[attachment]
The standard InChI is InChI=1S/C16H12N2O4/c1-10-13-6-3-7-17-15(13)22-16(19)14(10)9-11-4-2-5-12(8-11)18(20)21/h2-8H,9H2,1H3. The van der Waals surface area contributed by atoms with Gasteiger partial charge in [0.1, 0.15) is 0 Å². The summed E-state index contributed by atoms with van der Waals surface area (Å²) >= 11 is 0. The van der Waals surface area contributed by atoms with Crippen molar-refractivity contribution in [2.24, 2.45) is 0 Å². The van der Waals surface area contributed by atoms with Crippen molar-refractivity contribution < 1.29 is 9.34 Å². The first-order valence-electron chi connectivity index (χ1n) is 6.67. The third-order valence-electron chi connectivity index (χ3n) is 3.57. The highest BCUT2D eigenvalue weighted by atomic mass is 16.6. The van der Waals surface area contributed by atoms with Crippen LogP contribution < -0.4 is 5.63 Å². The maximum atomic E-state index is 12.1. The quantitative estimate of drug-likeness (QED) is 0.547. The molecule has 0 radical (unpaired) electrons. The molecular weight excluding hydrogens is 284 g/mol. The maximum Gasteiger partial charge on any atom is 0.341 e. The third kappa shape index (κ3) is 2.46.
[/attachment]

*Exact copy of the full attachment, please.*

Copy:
The standard InChI is InChI=1S/C16H12N2O4/c1-10-13-6-3-7-17-15(13)22-16(19)14(10)9-11-4-2-5-12(8-11)18(20)21/h2-8H,9H2,1H3. The van der Waals surface area contributed by atoms with Gasteiger partial charge in [0.1, 0.15) is 0 Å². The summed E-state index contributed by atoms with van der Waals surface area (Å²) >= 11 is 0. The van der Waals surface area contributed by atoms with Crippen molar-refractivity contribution in [2.24, 2.45) is 0 Å². The van der Waals surface area contributed by atoms with Crippen molar-refractivity contribution < 1.29 is 9.34 Å². The first-order valence-electron chi connectivity index (χ1n) is 6.67. The third-order valence-electron chi connectivity index (χ3n) is 3.57. The highest BCUT2D eigenvalue weighted by atomic mass is 16.6. The van der Waals surface area contributed by atoms with Crippen LogP contribution < -0.4 is 5.63 Å². The maximum atomic E-state index is 12.1. The quantitative estimate of drug-likeness (QED) is 0.547. The molecule has 0 radical (unpaired) electrons. The molecular weight excluding hydrogens is 284 g/mol. The maximum Gasteiger partial charge on any atom is 0.341 e. The third kappa shape index (κ3) is 2.46.